this is probably better to save for another post, but i think Blu-Ray vs digital download is going to end up being like Laserdisc vs DVDs. right about the time the early adopters get really invested in it, right about the time it’s about to take off with the regular marketplace, Apple or somebody will figure out the digital distribution angle in a way that makes sense, and Blu-Ray will be obsolete.

      i have a Blu-Ray burner, mainly for data backup. even my clients don’t ever want a Blu-Ray disc of their masters. i’m either making SD DVDs for churches or swapping files with young filmmakers. there’s no in-between commercial Blu-Ray market anywhere. the techies have already moved past it.

      it’s good that you’ve only bought 12… i wouldn’t suggest making a huge investment in Blu-Ray.

  3. Topher says:

    Yeah most of them were basically 8 bucks a pop in 2 packs. Only 2 I have paid full price for and those were Star Trek (I mean come on) and The Dark Knight.

    You DO have netflix right? I’d be surprised if you didn’t. I considered doing Hulu Plus but I wasn’t impressed with the trial. Netflix has never EVER let me down. The instant access alone makes it worth it for me, I truly use it. In the last month I’ve watched all 3 season of Arrested Development, 1 season of the office, on the third season of Bones and maybe a dozen movies.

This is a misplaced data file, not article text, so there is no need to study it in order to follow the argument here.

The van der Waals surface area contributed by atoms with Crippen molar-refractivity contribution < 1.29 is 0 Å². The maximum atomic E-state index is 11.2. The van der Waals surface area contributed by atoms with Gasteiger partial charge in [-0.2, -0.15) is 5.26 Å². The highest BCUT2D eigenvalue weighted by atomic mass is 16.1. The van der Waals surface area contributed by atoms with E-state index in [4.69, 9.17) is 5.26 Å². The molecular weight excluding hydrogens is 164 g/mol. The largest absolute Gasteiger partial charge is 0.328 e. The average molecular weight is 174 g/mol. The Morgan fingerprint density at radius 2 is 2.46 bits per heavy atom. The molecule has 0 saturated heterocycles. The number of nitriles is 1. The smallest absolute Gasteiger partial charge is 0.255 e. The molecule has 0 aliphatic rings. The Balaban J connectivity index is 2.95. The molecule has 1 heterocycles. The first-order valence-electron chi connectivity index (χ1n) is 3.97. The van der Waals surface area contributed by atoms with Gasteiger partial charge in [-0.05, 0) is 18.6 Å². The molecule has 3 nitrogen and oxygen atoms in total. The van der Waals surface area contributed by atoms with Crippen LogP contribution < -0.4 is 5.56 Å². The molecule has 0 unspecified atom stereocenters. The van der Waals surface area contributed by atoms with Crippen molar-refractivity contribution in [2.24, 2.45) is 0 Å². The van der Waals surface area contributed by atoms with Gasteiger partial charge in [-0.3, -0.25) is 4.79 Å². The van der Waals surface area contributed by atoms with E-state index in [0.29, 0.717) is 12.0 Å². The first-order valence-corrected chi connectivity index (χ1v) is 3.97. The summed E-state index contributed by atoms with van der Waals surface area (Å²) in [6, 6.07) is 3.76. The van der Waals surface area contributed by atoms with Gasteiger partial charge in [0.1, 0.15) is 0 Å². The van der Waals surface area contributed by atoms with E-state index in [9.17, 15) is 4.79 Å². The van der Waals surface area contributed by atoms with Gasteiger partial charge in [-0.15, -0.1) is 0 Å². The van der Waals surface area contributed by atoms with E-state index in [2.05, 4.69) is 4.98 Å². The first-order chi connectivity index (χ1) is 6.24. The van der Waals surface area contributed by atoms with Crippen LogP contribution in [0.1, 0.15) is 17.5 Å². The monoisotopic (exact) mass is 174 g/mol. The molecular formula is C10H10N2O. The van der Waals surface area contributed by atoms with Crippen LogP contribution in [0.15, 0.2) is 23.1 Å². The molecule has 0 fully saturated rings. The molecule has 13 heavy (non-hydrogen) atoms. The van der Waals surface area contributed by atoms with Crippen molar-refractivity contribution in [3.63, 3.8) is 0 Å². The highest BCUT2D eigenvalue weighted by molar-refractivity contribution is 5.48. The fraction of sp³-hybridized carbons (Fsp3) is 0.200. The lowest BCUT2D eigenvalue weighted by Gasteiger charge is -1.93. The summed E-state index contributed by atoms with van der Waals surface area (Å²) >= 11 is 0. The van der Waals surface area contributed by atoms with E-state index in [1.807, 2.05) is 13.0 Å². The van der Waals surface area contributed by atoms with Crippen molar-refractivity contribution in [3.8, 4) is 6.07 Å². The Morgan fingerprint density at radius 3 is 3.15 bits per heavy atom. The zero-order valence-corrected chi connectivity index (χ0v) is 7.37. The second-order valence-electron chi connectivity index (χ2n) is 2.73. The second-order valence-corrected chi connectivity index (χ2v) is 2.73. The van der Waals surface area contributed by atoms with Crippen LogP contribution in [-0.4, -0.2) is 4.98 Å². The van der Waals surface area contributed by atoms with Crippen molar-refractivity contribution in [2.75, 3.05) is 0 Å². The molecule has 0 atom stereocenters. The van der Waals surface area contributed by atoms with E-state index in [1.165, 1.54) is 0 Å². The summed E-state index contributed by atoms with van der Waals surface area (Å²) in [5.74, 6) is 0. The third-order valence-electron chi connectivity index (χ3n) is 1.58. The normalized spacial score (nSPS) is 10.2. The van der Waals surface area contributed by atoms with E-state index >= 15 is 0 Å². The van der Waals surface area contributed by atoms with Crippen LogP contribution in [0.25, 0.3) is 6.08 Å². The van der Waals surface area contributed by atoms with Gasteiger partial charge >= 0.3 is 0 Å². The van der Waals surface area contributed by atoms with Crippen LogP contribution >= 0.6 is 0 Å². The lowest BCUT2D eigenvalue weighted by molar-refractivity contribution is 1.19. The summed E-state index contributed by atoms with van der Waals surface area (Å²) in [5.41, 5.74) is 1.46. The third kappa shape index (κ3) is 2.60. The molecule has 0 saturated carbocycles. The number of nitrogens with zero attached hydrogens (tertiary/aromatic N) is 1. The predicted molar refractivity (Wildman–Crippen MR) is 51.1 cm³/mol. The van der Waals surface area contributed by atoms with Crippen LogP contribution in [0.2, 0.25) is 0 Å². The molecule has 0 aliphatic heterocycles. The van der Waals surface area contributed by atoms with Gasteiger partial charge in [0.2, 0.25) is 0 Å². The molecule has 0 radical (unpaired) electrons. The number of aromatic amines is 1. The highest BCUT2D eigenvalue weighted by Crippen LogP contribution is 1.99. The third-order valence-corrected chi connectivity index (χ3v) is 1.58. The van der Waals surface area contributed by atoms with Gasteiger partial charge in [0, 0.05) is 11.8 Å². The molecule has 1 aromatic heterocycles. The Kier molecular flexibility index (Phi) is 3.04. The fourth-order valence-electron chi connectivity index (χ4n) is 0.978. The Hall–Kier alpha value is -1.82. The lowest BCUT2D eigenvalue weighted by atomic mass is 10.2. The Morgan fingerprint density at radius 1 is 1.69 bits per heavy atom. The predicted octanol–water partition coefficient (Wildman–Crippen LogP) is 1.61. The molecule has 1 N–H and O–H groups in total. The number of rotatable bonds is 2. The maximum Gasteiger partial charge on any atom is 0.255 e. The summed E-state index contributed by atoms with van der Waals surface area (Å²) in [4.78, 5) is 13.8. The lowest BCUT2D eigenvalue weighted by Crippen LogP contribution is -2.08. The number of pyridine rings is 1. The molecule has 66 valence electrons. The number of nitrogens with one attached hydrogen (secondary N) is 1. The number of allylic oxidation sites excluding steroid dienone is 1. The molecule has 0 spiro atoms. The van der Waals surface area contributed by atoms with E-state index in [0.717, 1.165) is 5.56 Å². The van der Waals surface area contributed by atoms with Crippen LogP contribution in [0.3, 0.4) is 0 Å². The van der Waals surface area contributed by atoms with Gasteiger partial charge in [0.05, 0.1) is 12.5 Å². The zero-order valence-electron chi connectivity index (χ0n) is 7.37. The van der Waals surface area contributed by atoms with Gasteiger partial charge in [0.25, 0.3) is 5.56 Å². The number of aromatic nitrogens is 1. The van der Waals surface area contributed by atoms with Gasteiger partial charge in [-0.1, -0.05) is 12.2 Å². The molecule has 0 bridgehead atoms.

I do kinda with I had an iPad now that the Netflix app will stream shows/movies to it. Very good move for them.

    • skidmore says:

      yes, i use Netflix almost every day on my iPad. hulu plus on iPad is still lacking a lot; i’m working on a post about that as well.

  4. Kevin says:

    I have to disagree that this is still a hobby. The first reason is because of content. I travel a lot and services like Netflix and Hulu Plus are nice, I have a Netflix account, they require constant high speed internet access. I have no internet at most airports (unless I want to pay $5/day or $10/month for which I would use it probably less than 8 hours/month, and even if I did pay for it it is usually slow). I don’t have internet on the plane (some flights offer it at a high cost, but that is still only a few and once again slow). Most hotels advertise free high speed internet, but in my experience I am lucky to see sustained download rates of 512kb/s (thats bits not bytes). So in these environments services that only do streaming are not practical. So my best option is downloads. iTunes is the only service I have found that offers true downloads, where I can download it, put it on my device and then watch it when I am not on the internet. But of course when I am home I would prefer to watch this content on my TV. The new rental model with the AppleTV makes this perfect. I can rent TV shows at $0.99/episode for HD, used to cost $1.99/episode for SD $2.99 for HD to buy for me to only watch once, watch them on my iPhone, iPad or MacBook Pro when traveling, but when I am home I can watch them on my TV. It also has Netflix built in so I can take advantage of that, I can stream anything from not only my computers but from my iPhone or iPad. I have over 400GB in my video library and growing, with the old AppleTV my only option was streaming, but it costs too much, at $99 I don’t feel it is too expensive.